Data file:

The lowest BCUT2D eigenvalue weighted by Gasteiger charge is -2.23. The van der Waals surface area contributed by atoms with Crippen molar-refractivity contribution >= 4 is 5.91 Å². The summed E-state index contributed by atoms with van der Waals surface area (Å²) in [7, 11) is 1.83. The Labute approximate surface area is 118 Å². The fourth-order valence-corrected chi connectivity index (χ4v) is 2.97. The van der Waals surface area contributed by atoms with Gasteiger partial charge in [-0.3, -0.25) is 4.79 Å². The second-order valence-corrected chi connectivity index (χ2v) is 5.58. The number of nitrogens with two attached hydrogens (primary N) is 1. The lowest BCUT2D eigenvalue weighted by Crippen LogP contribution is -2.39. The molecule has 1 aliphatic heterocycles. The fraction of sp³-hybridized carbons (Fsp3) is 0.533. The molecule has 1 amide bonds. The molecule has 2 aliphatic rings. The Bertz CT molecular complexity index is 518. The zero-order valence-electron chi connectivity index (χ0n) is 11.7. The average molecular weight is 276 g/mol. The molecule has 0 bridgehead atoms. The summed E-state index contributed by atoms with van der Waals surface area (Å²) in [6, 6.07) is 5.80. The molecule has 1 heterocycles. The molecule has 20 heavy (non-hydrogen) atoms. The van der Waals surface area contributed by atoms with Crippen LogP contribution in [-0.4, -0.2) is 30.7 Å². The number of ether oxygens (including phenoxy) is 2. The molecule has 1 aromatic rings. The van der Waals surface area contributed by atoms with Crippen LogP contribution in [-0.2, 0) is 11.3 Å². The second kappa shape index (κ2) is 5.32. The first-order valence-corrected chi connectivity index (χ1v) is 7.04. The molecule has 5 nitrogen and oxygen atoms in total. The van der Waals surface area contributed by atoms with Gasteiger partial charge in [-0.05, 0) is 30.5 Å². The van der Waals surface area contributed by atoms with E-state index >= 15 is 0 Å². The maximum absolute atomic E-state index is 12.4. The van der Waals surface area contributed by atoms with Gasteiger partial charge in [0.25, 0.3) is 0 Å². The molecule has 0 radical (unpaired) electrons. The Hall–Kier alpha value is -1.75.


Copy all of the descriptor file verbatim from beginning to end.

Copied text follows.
The lowest BCUT2D eigenvalue weighted by Gasteiger charge is -2.23. The van der Waals surface area contributed by atoms with Crippen molar-refractivity contribution >= 4 is 5.91 Å². The summed E-state index contributed by atoms with van der Waals surface area (Å²) in [7, 11) is 1.83. The Labute approximate surface area is 118 Å². The fourth-order valence-corrected chi connectivity index (χ4v) is 2.97. The van der Waals surface area contributed by atoms with Gasteiger partial charge in [-0.3, -0.25) is 4.79 Å². The second-order valence-corrected chi connectivity index (χ2v) is 5.58. The number of nitrogens with two attached hydrogens (primary N) is 1. The lowest BCUT2D eigenvalue weighted by Crippen LogP contribution is -2.39. The molecule has 1 aliphatic heterocycles. The fraction of sp³-hybridized carbons (Fsp3) is 0.533. The molecule has 1 amide bonds. The molecule has 2 aliphatic rings. The Bertz CT molecular complexity index is 518. The zero-order valence-electron chi connectivity index (χ0n) is 11.7. The average molecular weight is 276 g/mol. The molecule has 0 bridgehead atoms. The summed E-state index contributed by atoms with van der Waals surface area (Å²) in [6, 6.07) is 5.80. The molecule has 1 heterocycles. The molecule has 20 heavy (non-hydrogen) atoms. The van der Waals surface area contributed by atoms with Crippen LogP contribution in [-0.4, -0.2) is 30.7 Å². The number of ether oxygens (including phenoxy) is 2. The molecule has 1 aromatic rings. The van der Waals surface area contributed by atoms with Crippen LogP contribution in [-0.2, 0) is 11.3 Å². The second kappa shape index (κ2) is 5.32. The first-order valence-corrected chi connectivity index (χ1v) is 7.04. The molecule has 5 nitrogen and oxygen atoms in total. The van der Waals surface area contributed by atoms with Gasteiger partial charge in [-0.05, 0) is 30.5 Å². The van der Waals surface area contributed by atoms with E-state index >= 15 is 0 Å². The maximum absolute atomic E-state index is 12.4. The van der Waals surface area contributed by atoms with Gasteiger partial charge in [0.25, 0.3) is 0 Å². The molecule has 0 radical (unpaired) electrons. The Hall–Kier alpha value is -1.75.